Given this particular focus on the entertainment industry, it is not surprising that the global #MeToo movement has affected audiences and fans of media forms, including film, TV, music, video games, and more. Since fans often develop affective, parasocial relationships with the objects of their fandom–including the producers of particular content, actors, characters, etc–the accusations and scandals emerging in the wake of #MeToo have necessarily provoked discussion and even conflict within fan communities, have affected the ways in which fans relate to their fandoms, and have impacted even the “forms of cultural production” (Jenkins 2013, 1) these fans have proceeded to produce. 

In recent years, these effects have not been limited to accusations of sexual violence within the context of #MeToo movement; indeed, this movement has become part of a wider trend toward holding popular entertainment figures accountable for particular views considered morally unacceptable or damaging. An example of this is, for example, Harry Potter author J. K. Rowling, who has come under scrutiny since late 2019 for her purported views on civil rights for transgender people; these views have impacted the Harry Potter fandom in various ways, with particularly LGBTQ fans vowing to cease purchasing licensed Harry Potter products, alongside other reactions of a similar nature (Yehl 2021).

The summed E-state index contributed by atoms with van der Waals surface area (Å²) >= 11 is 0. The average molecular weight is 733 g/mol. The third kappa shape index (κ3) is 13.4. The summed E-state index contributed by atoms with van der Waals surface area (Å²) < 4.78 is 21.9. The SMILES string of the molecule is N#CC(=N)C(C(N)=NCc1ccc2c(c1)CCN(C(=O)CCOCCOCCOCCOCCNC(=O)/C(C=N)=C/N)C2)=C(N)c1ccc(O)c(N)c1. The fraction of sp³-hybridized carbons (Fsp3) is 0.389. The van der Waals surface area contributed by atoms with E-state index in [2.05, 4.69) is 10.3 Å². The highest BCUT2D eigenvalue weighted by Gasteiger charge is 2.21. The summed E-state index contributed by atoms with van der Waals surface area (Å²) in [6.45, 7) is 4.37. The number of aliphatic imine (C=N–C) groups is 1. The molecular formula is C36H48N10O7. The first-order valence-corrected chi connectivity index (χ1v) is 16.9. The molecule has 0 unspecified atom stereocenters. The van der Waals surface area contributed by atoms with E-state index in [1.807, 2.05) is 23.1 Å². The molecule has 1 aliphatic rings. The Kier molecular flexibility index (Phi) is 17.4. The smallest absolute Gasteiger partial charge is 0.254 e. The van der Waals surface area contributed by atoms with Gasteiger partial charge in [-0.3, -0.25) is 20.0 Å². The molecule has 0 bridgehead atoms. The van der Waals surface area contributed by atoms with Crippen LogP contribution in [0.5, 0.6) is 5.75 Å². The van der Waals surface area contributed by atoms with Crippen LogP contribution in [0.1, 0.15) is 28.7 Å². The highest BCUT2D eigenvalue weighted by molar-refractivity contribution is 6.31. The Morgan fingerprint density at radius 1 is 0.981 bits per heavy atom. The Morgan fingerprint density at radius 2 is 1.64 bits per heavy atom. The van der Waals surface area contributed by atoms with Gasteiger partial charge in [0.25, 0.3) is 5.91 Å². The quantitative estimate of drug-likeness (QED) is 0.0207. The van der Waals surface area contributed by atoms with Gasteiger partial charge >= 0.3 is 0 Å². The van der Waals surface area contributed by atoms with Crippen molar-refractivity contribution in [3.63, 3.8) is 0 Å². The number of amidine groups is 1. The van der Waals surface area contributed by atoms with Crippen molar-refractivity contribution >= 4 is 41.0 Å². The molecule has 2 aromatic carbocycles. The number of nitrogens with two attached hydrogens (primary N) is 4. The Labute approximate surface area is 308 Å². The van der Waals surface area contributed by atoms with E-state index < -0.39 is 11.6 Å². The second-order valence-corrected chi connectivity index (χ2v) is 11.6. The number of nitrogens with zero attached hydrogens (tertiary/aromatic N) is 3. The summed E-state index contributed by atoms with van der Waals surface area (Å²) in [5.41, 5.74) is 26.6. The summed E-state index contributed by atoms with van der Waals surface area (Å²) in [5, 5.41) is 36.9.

While fan studies as an academic discipline has existed since the early 1990s and has since both proliferated and become increasingly mainstream in the anglophone world (Scott and Click 2018, 1) and in France (Bourdaa 2015), no academic work or event has yet confronted the important question of the impact of #MeToo, #BalanceTonPorc and their offshoots on fan communities and practices. This conference, then, aims to bring together international scholars interested in this issue. Potential topics for discussion may include, but are not limited to: